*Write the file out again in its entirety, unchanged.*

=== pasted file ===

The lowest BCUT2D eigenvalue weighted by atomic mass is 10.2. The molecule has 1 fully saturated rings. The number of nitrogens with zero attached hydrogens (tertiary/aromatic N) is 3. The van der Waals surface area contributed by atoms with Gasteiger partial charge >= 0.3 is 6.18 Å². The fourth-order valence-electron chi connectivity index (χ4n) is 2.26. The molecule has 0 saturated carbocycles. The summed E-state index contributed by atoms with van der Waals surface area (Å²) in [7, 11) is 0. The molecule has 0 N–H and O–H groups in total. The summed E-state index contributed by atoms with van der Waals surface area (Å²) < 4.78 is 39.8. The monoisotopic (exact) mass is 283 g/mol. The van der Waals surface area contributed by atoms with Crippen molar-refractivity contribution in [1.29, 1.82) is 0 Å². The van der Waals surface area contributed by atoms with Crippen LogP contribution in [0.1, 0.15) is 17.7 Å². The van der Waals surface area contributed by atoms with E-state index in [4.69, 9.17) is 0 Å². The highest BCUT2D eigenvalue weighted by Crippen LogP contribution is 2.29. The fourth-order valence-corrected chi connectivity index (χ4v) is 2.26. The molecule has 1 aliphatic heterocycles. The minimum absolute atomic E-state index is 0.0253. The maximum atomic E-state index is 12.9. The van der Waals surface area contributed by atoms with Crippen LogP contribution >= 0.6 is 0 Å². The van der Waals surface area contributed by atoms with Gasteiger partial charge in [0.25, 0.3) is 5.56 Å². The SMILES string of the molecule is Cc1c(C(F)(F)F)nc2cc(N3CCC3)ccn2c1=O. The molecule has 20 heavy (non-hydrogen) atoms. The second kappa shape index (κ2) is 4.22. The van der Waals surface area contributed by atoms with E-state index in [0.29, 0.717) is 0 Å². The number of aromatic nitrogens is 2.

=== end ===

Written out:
The lowest BCUT2D eigenvalue weighted by atomic mass is 10.2. The molecule has 1 fully saturated rings. The number of nitrogens with zero attached hydrogens (tertiary/aromatic N) is 3. The van der Waals surface area contributed by atoms with Gasteiger partial charge >= 0.3 is 6.18 Å². The fourth-order valence-electron chi connectivity index (χ4n) is 2.26. The molecule has 0 saturated carbocycles. The summed E-state index contributed by atoms with van der Waals surface area (Å²) in [7, 11) is 0. The molecule has 0 N–H and O–H groups in total. The summed E-state index contributed by atoms with van der Waals surface area (Å²) < 4.78 is 39.8. The monoisotopic (exact) mass is 283 g/mol. The van der Waals surface area contributed by atoms with Crippen molar-refractivity contribution in [1.29, 1.82) is 0 Å². The van der Waals surface area contributed by atoms with Crippen LogP contribution in [0.1, 0.15) is 17.7 Å². The van der Waals surface area contributed by atoms with E-state index in [4.69, 9.17) is 0 Å². The highest BCUT2D eigenvalue weighted by Crippen LogP contribution is 2.29. The fourth-order valence-corrected chi connectivity index (χ4v) is 2.26. The molecule has 1 aliphatic heterocycles. The minimum absolute atomic E-state index is 0.0253. The maximum atomic E-state index is 12.9. The van der Waals surface area contributed by atoms with Crippen LogP contribution >= 0.6 is 0 Å². The van der Waals surface area contributed by atoms with Gasteiger partial charge in [0.25, 0.3) is 5.56 Å². The SMILES string of the molecule is Cc1c(C(F)(F)F)nc2cc(N3CCC3)ccn2c1=O. The molecule has 20 heavy (non-hydrogen) atoms. The second kappa shape index (κ2) is 4.22. The van der Waals surface area contributed by atoms with E-state index in [0.29, 0.717) is 0 Å². The number of aromatic nitrogens is 2.